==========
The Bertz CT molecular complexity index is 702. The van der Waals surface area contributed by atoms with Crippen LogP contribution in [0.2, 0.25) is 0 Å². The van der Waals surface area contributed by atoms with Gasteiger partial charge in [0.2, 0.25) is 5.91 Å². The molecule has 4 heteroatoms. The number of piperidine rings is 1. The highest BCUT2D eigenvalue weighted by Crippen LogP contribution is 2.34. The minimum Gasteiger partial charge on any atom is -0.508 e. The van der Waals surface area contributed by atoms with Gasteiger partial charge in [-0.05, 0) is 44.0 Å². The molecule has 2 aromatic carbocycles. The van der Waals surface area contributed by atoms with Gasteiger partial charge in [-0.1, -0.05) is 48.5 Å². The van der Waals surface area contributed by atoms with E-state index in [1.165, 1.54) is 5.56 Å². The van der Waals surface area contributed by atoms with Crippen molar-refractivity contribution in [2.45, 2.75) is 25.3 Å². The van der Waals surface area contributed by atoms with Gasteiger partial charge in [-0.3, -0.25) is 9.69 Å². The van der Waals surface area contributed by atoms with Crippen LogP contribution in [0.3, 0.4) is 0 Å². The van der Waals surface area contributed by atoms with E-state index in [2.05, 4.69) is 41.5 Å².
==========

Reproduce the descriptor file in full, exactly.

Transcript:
The Bertz CT molecular complexity index is 702. The van der Waals surface area contributed by atoms with Crippen LogP contribution in [0.2, 0.25) is 0 Å². The van der Waals surface area contributed by atoms with Gasteiger partial charge in [0.2, 0.25) is 5.91 Å². The molecule has 4 heteroatoms. The number of piperidine rings is 1. The highest BCUT2D eigenvalue weighted by Crippen LogP contribution is 2.34. The minimum Gasteiger partial charge on any atom is -0.508 e. The van der Waals surface area contributed by atoms with Gasteiger partial charge in [-0.05, 0) is 44.0 Å². The molecule has 2 aromatic carbocycles. The van der Waals surface area contributed by atoms with Gasteiger partial charge in [-0.1, -0.05) is 48.5 Å². The van der Waals surface area contributed by atoms with E-state index in [1.165, 1.54) is 5.56 Å². The van der Waals surface area contributed by atoms with Crippen molar-refractivity contribution in [2.45, 2.75) is 25.3 Å². The van der Waals surface area contributed by atoms with Gasteiger partial charge in [-0.3, -0.25) is 9.69 Å². The van der Waals surface area contributed by atoms with Crippen LogP contribution in [0.3, 0.4) is 0 Å². The van der Waals surface area contributed by atoms with E-state index in [2.05, 4.69) is 41.5 Å².